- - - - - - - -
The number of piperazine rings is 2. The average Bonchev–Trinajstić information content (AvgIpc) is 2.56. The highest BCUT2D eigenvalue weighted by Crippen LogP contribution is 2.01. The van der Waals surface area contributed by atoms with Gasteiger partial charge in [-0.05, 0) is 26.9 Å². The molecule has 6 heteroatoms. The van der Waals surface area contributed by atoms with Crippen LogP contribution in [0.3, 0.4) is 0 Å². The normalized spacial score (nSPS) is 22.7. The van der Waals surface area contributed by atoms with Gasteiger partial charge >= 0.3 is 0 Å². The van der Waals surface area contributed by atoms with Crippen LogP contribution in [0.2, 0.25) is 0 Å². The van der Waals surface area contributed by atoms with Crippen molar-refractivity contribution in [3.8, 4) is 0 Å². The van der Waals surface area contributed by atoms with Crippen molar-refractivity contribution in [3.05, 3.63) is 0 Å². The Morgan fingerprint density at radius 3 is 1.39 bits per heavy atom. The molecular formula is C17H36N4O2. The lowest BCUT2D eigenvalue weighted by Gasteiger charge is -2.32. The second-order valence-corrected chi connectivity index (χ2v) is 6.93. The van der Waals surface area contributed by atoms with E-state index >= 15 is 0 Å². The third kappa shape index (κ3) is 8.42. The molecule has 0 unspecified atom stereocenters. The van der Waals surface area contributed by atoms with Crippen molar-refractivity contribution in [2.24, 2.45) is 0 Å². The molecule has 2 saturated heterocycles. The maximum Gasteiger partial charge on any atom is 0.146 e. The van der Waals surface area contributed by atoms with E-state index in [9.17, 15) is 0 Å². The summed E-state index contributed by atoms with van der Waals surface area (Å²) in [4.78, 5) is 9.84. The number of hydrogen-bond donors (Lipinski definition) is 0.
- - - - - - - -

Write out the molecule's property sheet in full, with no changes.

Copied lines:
The number of piperazine rings is 2. The average Bonchev–Trinajstić information content (AvgIpc) is 2.56. The highest BCUT2D eigenvalue weighted by Crippen LogP contribution is 2.01. The van der Waals surface area contributed by atoms with Gasteiger partial charge in [-0.05, 0) is 26.9 Å². The molecule has 6 heteroatoms. The van der Waals surface area contributed by atoms with Crippen LogP contribution in [0.3, 0.4) is 0 Å². The normalized spacial score (nSPS) is 22.7. The van der Waals surface area contributed by atoms with Gasteiger partial charge >= 0.3 is 0 Å². The van der Waals surface area contributed by atoms with Crippen LogP contribution in [0.2, 0.25) is 0 Å². The van der Waals surface area contributed by atoms with Crippen molar-refractivity contribution in [3.8, 4) is 0 Å². The van der Waals surface area contributed by atoms with Crippen molar-refractivity contribution in [3.05, 3.63) is 0 Å². The Morgan fingerprint density at radius 3 is 1.39 bits per heavy atom. The molecular formula is C17H36N4O2. The lowest BCUT2D eigenvalue weighted by Gasteiger charge is -2.32. The second-order valence-corrected chi connectivity index (χ2v) is 6.93. The van der Waals surface area contributed by atoms with E-state index >= 15 is 0 Å². The third kappa shape index (κ3) is 8.42. The molecule has 0 unspecified atom stereocenters. The van der Waals surface area contributed by atoms with Crippen molar-refractivity contribution in [2.24, 2.45) is 0 Å². The molecule has 2 saturated heterocycles. The maximum Gasteiger partial charge on any atom is 0.146 e. The van der Waals surface area contributed by atoms with E-state index in [9.17, 15) is 0 Å². The summed E-state index contributed by atoms with van der Waals surface area (Å²) in [4.78, 5) is 9.84. The number of hydrogen-bond donors (Lipinski definition) is 0.